I don’t know if we’ve really hit Marvel fatigue yet, since production companies keep making superhero movies and we keep watching them. Or at least, I keep watching them. I can’t speak for the rest of society. Netflix’s latest contribution to the genre is Thunder Force, starring Melissa McCarthy and Octavia Spencer and directed by Ben Falcone.
Overall, this is at best an occasionally fun movie. It certainly does some things well, especially world-building. The temptation in these kinds of movies is to spend the whole time explaining how the world/superpowers/magic/whatever works. In this case, the idea is that a comet passes by (or strikes, I don’t remember) the earth and gives superpowers to a handful of individuals now known as “Miscreants.” The hook is that the only people who get powers are sociopaths. This set-up is handled exceptionally well with a minimum of exposition that still manages to convey everything necessary for understanding the rest of the movie. This frees up the film to do other things, some of which it does well (but most of which it does not).
[Spoilers henceforth] To combat the Miscreants, Emily [Spencer] creates a treatment to give superpowers to a normal human. Hijinks abound when her blue collar former friend Lydia accidentally gets part of the treatment, giving her (Lydia) super-strength and Emily invisibility. Together the two take on the forces of “The King” (Bobby Cannavale) who is trying to seize control of Chicago by any means necessary. Along the way the super team crosses pincers with “The Crab” (Jason Bateman) and “Laser” (Pom Klementieff), to say nothing of each other.
As far as the movie goes, the villains are the real heroes here. Jason Bateman’s general attitude of being over it works perfectly for a henchman who is either fed up with being a henchman, uncomfortable with what he’s being asked to do, or just cranky about having a dumb power (well, ‘power’). Pom Klementieff pulls off just the right level of ‘sociopath’ to be mildly disturbing, mildly compelling, and just a good deal of fun to watch in action. Maybe above all Bobby Cannavale’s scenery-chewing makes the movie almost worthwhile, especially with the running gag that he can’t keep good employees around (because he keeps killing them in fits of rage). If this movie had been shot from the villains’ perspective, it would have been a hundred percent better.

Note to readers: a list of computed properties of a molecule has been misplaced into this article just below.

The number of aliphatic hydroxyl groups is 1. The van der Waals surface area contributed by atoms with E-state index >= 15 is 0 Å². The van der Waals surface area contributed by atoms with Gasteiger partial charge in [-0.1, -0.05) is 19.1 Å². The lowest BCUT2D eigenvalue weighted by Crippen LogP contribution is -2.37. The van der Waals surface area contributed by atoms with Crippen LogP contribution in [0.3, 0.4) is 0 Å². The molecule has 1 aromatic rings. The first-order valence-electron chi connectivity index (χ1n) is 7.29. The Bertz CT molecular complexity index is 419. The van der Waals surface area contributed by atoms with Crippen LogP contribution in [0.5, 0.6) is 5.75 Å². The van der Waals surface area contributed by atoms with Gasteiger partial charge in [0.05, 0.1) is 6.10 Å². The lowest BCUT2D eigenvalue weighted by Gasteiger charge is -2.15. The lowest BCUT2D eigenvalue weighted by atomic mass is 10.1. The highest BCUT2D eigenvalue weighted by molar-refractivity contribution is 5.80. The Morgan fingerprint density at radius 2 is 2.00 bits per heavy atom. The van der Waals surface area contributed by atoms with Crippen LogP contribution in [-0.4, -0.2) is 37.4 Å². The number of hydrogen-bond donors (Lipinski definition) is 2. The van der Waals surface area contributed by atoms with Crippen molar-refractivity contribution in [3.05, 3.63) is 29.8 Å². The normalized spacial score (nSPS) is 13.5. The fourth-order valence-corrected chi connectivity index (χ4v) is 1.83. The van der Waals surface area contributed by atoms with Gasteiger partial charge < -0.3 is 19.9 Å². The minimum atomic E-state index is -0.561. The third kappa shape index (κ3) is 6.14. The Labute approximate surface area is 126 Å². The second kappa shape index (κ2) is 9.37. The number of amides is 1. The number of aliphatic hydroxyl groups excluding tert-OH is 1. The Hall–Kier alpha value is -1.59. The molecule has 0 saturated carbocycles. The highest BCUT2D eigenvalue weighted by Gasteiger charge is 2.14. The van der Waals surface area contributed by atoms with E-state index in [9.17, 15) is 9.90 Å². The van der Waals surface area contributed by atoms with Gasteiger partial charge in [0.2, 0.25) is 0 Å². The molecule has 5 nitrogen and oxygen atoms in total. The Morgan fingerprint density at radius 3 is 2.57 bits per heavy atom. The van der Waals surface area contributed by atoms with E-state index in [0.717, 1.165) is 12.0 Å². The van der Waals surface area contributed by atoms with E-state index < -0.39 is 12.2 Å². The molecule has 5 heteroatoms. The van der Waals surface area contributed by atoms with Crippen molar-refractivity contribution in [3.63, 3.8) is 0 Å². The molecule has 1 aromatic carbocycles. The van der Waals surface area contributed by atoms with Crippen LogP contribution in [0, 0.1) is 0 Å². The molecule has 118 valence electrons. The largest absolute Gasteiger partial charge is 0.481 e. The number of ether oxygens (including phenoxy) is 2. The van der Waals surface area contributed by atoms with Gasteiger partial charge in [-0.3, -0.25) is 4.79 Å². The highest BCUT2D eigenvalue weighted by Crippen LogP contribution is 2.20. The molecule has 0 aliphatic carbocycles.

And as I said above, there’s an interesting hook to the film. The idea that the bad guys automatically get powers, which they in turn use destructively, while the good guys have to work and struggle to be able to respond in an effective way is one that merits more reflection. There’s probably some kind of parallel here about how sin is easy and virtue hard, even for those who have received grace. But the film doesn’t bother to dig into those kind of issues, and we’re probably better off for it. It’s bad enough when the Marvel movies get preachy…
Unfortunately, there’s not much else to recommend this movie. The humor mostly falls flat, with the majority of the jokes coming across as way too forced, to the point where we almost feel bad for the actors who have to try to make them work (it helps to remember the dump truck full of money Netflix undoubtedly paid them). Likewise, the friendship arc between the lead characters has a lot of potential that never quite goes anywhere and has to be forced along without any organic movement. Even the plot itself struggles at times to hold together, with characters apparently doing things because it will look good in a movie trailer or for a throwaway gag that doesn’t land, rather than because a well-scripted narrative demands it. Even the attempts at Chicago-based patriotism feel crammed in to get die hard Chicago-lovers on board with the film. Other than the repeated “da bears” jokes, there’s no particular reason this film had to be set in Chicago at all.
I kind-of hate to write such a negative review here, but frankly there’s really no excuse for coming out with a bad superhero movie these days. The formula is there for anyone to use, even to modify with the right kind of skill and meaningful manipulation. Thunder Force veers away from the superhero formula without offering us even decent humor in its place, to say nothing of a careful reinterpretation of the genre.